February 2014: In The Presence of Silence
Silence as people arrive (10 mins) - explained outside as people arrive, asked to turn mobiles off (with background music)
Song - space and time
Poem - slow into stillness (from Ian Adams book Running Over Rocks)
Silence - chat to neighbour about your experience of silence
And a few thoughts on silence:
Busy connected world - sense it’s important to disconnect, to slow down, to experience silence and stillness.
Most spiritual traditions recognise that God is met in silence alongside other ways
The voice of God is best heard in silence (Anthony De Mello)
If you love truth be a lover of silence... More than all things love silence: It brings you a fruit that tongue cannot describe (Isaac of Ninevah)
But remember last time - what helps and what hinders - may not be for you which is fine…
1. Takes time to stop twitching
2. Silence is a Presence not an absence
Sara Maitland quotes from the Book of Silence -
As time passes i increasingly realise there is an interior dimension to silence, a sort of stillness of heart and mind which is not a void, but a rich space.
I did not see lack or absence but a positive presence. Silence may be outside or beyond the limits of description or narrative language but that does not necessarily mean that silence is lacking anything. Perhaps it is a real separate actual thing... not a lack of language but other than, different from language; not an absence of sound but the presence of something which is not sound.
A presence of unequivocal embrace and acceptance by the love that loves us, a presence that enfolds and holds us in our own vulnerability and roundedness.
3. There is both outer silence but it is really inner silence we seek to find.
4. Stuff surfaces in silence - The TV series Big Silence proved that. Can be our own brokenness, sense of who we are, memories, attention to desires and so on.
I have shown you the power of silence, how thoroughly it heals and how fully pleasing it is to God (Desert Father Amononas)
5. It is Difficult - not necessarily an experience of warm feelings of being held or peace. Can just be hard, but practice takes practice.
What to do in the silence? less sure that it needs anything - whatever helps. Best nothing - breathing, word, let go, stuff comes to mind, lay it aside, look at candle, not really a talking kind of prayer - leads you to rest in the presence of silence and be enfolded.
33 But if not, then listen to me;
be silent, and I will teach you wisdom.”
"In solitude I get rid of my scaffolding: no friends to talk with, no telephone calls to make, no meetings to attend, no music to entertain, no books to distract, just me—naked, vulnerable, weak, sinful, deprived, broken—nothing. It is this nothingness that I have to face in my solitude, a nothingness so dreadful that everything in me wants to run to my friends, my work, and my distractions so that I can forget my nothingness and make myself believe that I am worth something. But that is not all. As soon as I decide to stay in my solitude, confusing ideas, disturbing images, wild fantasies, and weird associations jump about in my mind like monkeys in a banana tree. Anger and greed begin to show their ugly faces. I give long, hostile speeches to my enemies and dream lustful dreams in which I am wealthy, influential, and very attractive—or poor, ugly, and in need of immediate consolation. Thus I try again to run from the dark abyss of my nothingness and restore my false self in all its vainglory.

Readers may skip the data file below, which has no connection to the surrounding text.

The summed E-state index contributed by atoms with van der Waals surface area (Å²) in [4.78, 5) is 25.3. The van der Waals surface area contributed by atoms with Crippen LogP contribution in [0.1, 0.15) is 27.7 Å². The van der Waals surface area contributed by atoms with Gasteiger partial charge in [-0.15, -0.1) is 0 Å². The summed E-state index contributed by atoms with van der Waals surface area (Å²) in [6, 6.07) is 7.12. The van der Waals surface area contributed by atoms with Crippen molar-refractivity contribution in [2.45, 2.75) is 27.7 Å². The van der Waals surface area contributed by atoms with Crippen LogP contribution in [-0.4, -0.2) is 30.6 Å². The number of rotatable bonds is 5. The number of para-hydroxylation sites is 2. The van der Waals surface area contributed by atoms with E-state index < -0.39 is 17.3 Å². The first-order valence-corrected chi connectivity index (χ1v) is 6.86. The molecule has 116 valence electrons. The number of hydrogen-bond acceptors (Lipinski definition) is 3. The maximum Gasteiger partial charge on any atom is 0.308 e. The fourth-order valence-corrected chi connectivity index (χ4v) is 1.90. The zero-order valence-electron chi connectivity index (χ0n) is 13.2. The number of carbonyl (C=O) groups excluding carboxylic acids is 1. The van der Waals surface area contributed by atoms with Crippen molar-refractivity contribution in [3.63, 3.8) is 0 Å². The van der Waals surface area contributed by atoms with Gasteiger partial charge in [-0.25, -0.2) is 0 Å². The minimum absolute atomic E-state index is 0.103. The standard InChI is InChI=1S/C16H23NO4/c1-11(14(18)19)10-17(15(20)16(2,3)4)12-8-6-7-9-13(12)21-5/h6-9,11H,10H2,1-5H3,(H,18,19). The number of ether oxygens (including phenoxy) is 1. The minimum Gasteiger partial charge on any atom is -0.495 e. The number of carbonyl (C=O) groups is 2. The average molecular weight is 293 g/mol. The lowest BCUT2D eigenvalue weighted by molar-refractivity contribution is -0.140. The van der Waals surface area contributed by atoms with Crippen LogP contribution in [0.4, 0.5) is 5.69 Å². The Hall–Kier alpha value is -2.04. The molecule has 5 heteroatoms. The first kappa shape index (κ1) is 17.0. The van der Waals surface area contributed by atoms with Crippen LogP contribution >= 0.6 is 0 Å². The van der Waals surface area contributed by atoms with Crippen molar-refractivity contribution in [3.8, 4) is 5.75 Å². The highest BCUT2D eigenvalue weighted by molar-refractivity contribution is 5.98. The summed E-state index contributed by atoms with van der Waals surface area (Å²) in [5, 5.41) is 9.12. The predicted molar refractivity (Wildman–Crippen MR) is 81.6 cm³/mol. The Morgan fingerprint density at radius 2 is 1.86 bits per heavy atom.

We are, however, not completely alone, Christ is with us.
We enter into solitude first of all to meet our Lord and to be with him and him alone. Our primary task in solitude, therefore, is not to pay undue attention-to-the many faces which assail us, but to keep, the eyes of our mind and heart on him who is our divine saviour. Only in the context of grace can we face our sin; only in the place of healing do we dare to show our wounds; only with a single-minded attention to Christ can we give up our clinging fears and face our own true nature. As we come to realise that it is not we who live, but Christ who lives in us, that he is our true self, we can slowly let our compulsions melt away and begin to experience the freedom of the children of God. And then we can look back with a smile and realise that we aren’t even angry or greedy anymore"
--From The Way of the Heart
by Henri Nouwen
"Busyness can also be an addictive drug, which is why its victims are increasingly referred to as 'workaholics.' Busyness acts to repress our inner fears and personal anxieties, as we scramble to achieve an enviable image to display to others. We become outward people, obsessed with how we appear, rather than inward people, reflecting on the meaning of our lives.
Busyness also seems to be a determination not to “miss out on life.” Behind much of the rat-race of modern life is the unexamined assumption that what I do determines who I am. In this way, we define ourselves by what we do rather than by any quality of what we are inside. It is typical in a party for one strange to approach another with the question “What do you do?” Perhaps we wouldn’t have a clue how to respond to the deeper question, Who are you?'
Since prayer belongs to the relational side of human life (to who “I am” rather to “what I do”), it is inevitable that prayer will have a very low priority, at the very best for people who live busy lives."
--From The Transforming Friendship
by James Houston
Prayer from St Hilda Community:
Before your God
Let your God look upon you
That is all
She loves you with an enormous love
She only wants to look upon you with her love
Song - But in silence (Chris Read and Harry Baker)
Silence (20 mins)
Gently end silence - leave space with quiet music and ask others to go to cafe quietly
Song - When we are alone (Chris Read and Harry Baker)